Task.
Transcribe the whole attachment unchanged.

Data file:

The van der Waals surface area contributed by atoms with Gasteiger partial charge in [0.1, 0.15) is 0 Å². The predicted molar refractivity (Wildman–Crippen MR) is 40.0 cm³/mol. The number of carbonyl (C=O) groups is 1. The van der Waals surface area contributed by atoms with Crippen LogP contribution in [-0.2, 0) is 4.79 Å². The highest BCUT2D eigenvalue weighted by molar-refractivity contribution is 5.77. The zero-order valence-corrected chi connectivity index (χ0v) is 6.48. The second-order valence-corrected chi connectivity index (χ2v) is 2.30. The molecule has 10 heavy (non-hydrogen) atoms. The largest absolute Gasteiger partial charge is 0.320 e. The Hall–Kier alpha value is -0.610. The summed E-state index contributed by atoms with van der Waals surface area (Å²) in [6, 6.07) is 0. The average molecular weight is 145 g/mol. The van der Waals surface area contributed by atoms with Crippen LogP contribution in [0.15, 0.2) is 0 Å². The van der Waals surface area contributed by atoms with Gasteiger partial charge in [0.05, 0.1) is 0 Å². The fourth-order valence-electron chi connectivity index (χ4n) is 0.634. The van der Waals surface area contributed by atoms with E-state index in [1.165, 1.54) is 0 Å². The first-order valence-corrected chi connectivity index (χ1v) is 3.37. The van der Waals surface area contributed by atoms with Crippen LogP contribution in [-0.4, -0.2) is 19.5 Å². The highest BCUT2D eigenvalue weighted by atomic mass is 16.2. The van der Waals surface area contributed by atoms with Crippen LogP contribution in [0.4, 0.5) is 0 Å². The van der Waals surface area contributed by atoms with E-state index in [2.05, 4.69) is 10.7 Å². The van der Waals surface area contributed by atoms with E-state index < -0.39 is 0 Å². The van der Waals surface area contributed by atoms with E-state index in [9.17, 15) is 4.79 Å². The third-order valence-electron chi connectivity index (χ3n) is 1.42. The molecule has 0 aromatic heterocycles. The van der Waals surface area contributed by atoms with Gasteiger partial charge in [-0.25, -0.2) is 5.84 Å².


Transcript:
The van der Waals surface area contributed by atoms with Gasteiger partial charge in [0.1, 0.15) is 0 Å². The predicted molar refractivity (Wildman–Crippen MR) is 40.0 cm³/mol. The number of carbonyl (C=O) groups is 1. The van der Waals surface area contributed by atoms with Crippen LogP contribution in [-0.2, 0) is 4.79 Å². The highest BCUT2D eigenvalue weighted by molar-refractivity contribution is 5.77. The zero-order valence-corrected chi connectivity index (χ0v) is 6.48. The second-order valence-corrected chi connectivity index (χ2v) is 2.30. The molecule has 10 heavy (non-hydrogen) atoms. The largest absolute Gasteiger partial charge is 0.320 e. The Hall–Kier alpha value is -0.610. The summed E-state index contributed by atoms with van der Waals surface area (Å²) in [6, 6.07) is 0. The average molecular weight is 145 g/mol. The van der Waals surface area contributed by atoms with Crippen LogP contribution in [0.15, 0.2) is 0 Å². The van der Waals surface area contributed by atoms with Gasteiger partial charge in [0.05, 0.1) is 0 Å². The fourth-order valence-electron chi connectivity index (χ4n) is 0.634. The van der Waals surface area contributed by atoms with E-state index in [1.165, 1.54) is 0 Å². The first-order valence-corrected chi connectivity index (χ1v) is 3.37. The van der Waals surface area contributed by atoms with Crippen LogP contribution in [-0.4, -0.2) is 19.5 Å². The highest BCUT2D eigenvalue weighted by atomic mass is 16.2. The van der Waals surface area contributed by atoms with Crippen LogP contribution in [0.4, 0.5) is 0 Å². The van der Waals surface area contributed by atoms with E-state index in [2.05, 4.69) is 10.7 Å². The van der Waals surface area contributed by atoms with E-state index < -0.39 is 0 Å². The van der Waals surface area contributed by atoms with E-state index in [9.17, 15) is 4.79 Å². The third-order valence-electron chi connectivity index (χ3n) is 1.42. The molecule has 0 aromatic heterocycles. The van der Waals surface area contributed by atoms with Gasteiger partial charge in [-0.25, -0.2) is 5.84 Å².